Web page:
Let me return to tales of work. I've got my actual programming pretty satisfyingly finished. There's stuff to improve, but, that's all either small-scale stuff of removing the detritus of programming or a large-scale rethinking to use some new acronyms I only just learned this past month. Either way, I have a respectable block of code that can be put out for clients.
We had everything set up on a slightly messy configuration, part of it the servers that will ultimately be put in the main data center, part of it on servers that will remain in the office here. Part of the task had to be left on the office-bound servers because the center-bound ones didn't have the reading access needed to read databases. As long as there was other work to do I could tolerate this, but with other useful time-consuming tasks exhausted I started pressing on getting this done.
Unfortunately, I couldn't get the tech guys to understand quite what I wanted to do, or why it was important. I spent half a day last week writing out a four-page memo explaining how things were set up, how they were supposed to change for the data center move, what must be done in order that the move happen, and what things I won't be doing because their explanations for what I needed to do made no sense to me. All I got back from it was a correction of the spelling of ``Weehawken''. I say if the people of Weehawken minded the spelling of their city they'd have named it something simpler, like ``Dover'' or ``Washington'' or ``Hamilton'', of which New Jersey has at least 30 apiece and to which we could add some easily.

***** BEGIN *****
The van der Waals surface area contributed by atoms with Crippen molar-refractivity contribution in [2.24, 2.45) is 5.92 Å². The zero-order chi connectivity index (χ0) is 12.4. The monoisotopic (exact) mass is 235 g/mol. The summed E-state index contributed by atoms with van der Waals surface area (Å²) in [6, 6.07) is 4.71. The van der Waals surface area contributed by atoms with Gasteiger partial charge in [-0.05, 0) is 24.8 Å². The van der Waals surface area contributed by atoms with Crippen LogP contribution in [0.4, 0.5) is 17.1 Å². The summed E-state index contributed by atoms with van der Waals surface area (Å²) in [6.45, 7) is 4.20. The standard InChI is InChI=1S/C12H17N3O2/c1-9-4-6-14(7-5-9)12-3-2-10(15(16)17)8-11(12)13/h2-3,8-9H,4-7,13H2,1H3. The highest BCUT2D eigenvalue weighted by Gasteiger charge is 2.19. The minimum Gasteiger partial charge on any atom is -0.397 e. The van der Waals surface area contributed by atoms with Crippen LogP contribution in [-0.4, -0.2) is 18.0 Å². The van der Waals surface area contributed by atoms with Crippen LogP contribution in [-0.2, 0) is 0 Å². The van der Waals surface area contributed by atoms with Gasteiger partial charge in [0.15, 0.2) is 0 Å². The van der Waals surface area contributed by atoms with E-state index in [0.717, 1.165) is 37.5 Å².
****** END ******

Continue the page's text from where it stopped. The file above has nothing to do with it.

But with the lack of progress in this, I finally had what for me was a loss of patience and walked out Friday afternoon. Nobody seems to have noticed, or cared, possibly because it was less than an hour to go and nobody really knows when anyone else is supposed to be anywhere.
Today, though, there was some good news. After a half-hour talking with different tech guys in the morning, and another hour of this with the boss during what should have been lunch, the network configuration stuff I said needed to be done was done, at least partially. By tomorrow the rest of it ought to be done. I hope.
Trivia: A Chicago coal dealer in 1892 argued against smoke abatement efforts by making the claim that carbon deposited by smoke in the lungs actually purified the air, as the air passed through the carbon and into the blood. Source: Coal: A Human History, Barbara Freese.
Currently Reading: The Year 1000: What Life Was Like At The Turn Of The First Millennium, Robert Lacey, Danny Danziger.